For seven years, Mr. Nelson raced motorcycles throughout England until he discovered airplanes. He later studied at Coventry Tech and earned a degree as a licensed practical engineer.

In 1930, he joined the Royal Air Force Reserve, where he became friendly with T. E. Lawrence, the enigmatic "Lawrence of Arabia." They shared an interest in motorcycles and often rode together.

"Lawrence changed his name to Airman Shaw, and one day my father referred to him as Lawrence. He glared and got up from the table. No one was to ever call him that and the two never spoke again," Christopher Nelson said.

In the mid-1930s, Erik Nelson made two significant contacts in the British Secret Intelligence Services. The first was Sir William Stephenson, a Canadian with the code name of "Intrepid," who was director of the spy organization, and the other was Sir Noel Coward, the English actor and playwright with whom he collaborated on several songs.

At the behest of Mr. Stephenson, "during the 1930s, he would fly over Germany and would request permission to land at German air bases in order to use the bathroom," said his son with a laugh. "And then he would do his best bumbling Englishman interpretation, all the while counting and observing the aircraft rTC on the ground."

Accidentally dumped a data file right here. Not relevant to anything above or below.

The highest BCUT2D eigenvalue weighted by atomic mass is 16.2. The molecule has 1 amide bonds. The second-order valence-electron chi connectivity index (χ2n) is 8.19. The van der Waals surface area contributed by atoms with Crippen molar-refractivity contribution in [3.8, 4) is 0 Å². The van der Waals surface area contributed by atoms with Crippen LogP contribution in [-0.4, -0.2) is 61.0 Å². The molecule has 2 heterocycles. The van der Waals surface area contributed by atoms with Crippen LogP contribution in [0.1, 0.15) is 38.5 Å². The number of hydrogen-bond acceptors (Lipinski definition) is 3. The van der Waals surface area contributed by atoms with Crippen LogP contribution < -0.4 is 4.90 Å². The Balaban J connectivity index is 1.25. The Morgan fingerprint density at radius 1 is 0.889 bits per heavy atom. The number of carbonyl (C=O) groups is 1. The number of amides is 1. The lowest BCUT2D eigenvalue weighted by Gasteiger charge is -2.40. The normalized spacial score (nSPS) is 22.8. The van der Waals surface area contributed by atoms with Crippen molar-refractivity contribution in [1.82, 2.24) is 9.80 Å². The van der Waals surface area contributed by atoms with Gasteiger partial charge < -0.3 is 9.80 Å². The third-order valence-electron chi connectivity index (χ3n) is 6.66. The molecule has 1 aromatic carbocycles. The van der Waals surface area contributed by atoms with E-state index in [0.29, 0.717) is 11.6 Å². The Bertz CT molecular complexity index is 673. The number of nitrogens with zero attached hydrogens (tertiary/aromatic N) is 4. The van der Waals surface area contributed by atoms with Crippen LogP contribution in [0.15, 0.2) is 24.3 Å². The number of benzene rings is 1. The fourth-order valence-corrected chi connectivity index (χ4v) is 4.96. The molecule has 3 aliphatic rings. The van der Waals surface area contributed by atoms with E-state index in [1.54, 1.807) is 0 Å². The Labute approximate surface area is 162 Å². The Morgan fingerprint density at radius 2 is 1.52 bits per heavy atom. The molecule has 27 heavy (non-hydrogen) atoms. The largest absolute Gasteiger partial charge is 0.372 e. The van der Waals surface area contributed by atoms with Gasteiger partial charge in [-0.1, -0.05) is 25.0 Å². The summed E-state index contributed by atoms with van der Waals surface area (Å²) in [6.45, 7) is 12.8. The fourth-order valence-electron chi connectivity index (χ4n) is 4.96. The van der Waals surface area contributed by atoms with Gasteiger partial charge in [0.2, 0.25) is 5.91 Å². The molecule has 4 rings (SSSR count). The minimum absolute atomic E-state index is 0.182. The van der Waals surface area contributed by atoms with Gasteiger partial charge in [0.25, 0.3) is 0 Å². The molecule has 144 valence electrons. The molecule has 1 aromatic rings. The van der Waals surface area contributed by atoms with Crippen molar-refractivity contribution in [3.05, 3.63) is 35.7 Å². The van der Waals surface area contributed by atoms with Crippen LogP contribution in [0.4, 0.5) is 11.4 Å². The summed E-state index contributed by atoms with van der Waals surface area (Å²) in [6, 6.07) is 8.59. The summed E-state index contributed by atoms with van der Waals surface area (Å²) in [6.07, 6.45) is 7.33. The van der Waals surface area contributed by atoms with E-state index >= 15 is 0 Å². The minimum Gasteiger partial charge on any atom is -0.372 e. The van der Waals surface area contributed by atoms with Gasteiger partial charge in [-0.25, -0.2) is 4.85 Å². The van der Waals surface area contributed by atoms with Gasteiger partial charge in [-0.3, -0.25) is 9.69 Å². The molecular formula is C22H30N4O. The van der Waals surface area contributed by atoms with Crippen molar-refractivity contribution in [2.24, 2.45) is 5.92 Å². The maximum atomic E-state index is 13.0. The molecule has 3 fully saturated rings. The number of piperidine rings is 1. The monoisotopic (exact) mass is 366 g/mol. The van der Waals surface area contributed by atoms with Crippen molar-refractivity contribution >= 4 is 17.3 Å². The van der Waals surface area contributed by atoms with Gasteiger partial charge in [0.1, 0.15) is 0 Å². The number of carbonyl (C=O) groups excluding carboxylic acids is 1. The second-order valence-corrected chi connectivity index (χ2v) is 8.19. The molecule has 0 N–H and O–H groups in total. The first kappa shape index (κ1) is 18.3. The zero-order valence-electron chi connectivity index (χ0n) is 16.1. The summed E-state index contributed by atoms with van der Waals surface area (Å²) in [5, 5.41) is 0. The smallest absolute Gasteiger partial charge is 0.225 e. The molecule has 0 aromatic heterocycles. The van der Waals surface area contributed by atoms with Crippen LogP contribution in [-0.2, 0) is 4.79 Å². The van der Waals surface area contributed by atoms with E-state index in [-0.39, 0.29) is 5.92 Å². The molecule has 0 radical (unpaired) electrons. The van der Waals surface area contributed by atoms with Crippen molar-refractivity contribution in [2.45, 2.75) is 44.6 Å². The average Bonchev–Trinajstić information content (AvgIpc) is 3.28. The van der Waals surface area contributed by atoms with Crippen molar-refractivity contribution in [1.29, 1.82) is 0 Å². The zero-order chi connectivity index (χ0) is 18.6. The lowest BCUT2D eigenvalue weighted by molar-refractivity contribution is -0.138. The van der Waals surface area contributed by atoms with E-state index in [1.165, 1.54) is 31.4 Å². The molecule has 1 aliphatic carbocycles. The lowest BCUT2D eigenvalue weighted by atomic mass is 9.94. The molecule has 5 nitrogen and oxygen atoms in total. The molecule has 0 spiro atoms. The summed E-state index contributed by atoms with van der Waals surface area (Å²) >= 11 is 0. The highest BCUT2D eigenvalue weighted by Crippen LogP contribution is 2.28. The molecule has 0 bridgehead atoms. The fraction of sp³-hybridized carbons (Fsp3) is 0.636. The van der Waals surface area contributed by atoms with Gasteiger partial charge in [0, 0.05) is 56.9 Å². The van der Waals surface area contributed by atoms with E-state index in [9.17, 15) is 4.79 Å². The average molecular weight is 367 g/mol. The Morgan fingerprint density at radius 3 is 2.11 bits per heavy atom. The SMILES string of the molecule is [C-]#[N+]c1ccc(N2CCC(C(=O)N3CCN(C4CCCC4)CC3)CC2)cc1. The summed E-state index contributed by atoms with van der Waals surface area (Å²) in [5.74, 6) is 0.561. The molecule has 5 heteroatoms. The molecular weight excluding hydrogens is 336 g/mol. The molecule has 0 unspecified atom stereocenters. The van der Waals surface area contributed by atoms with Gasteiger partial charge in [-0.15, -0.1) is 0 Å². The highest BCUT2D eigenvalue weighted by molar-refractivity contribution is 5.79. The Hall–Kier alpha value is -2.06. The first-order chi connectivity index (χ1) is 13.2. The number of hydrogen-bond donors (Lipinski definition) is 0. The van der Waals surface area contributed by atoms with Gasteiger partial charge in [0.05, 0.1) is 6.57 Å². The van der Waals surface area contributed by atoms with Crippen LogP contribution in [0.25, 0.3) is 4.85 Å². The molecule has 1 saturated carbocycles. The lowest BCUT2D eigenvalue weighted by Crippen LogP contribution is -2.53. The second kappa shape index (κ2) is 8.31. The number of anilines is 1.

In 1934, he was sent by the Colonial Office to Hong Kong as an aviation adviser to help design Kai Tak International Airport. While there, he helped Pan American World Airways develop its trans-Pacific routes.

For 24 years until last year, Mr. Nelson wrote a column "On This and That" for the Star Democrat in Easton.

In 1943 in England, he married Jane Dudley Wilson, whom he met in Baltimore. She survives him as does another son, Blyth Nelson of Mill Valley, Calif.; two grandchildren; three step-grandchildren; and two step-great-grandchildren.

(The abbreviation "rTC" may mean round-the-clock.)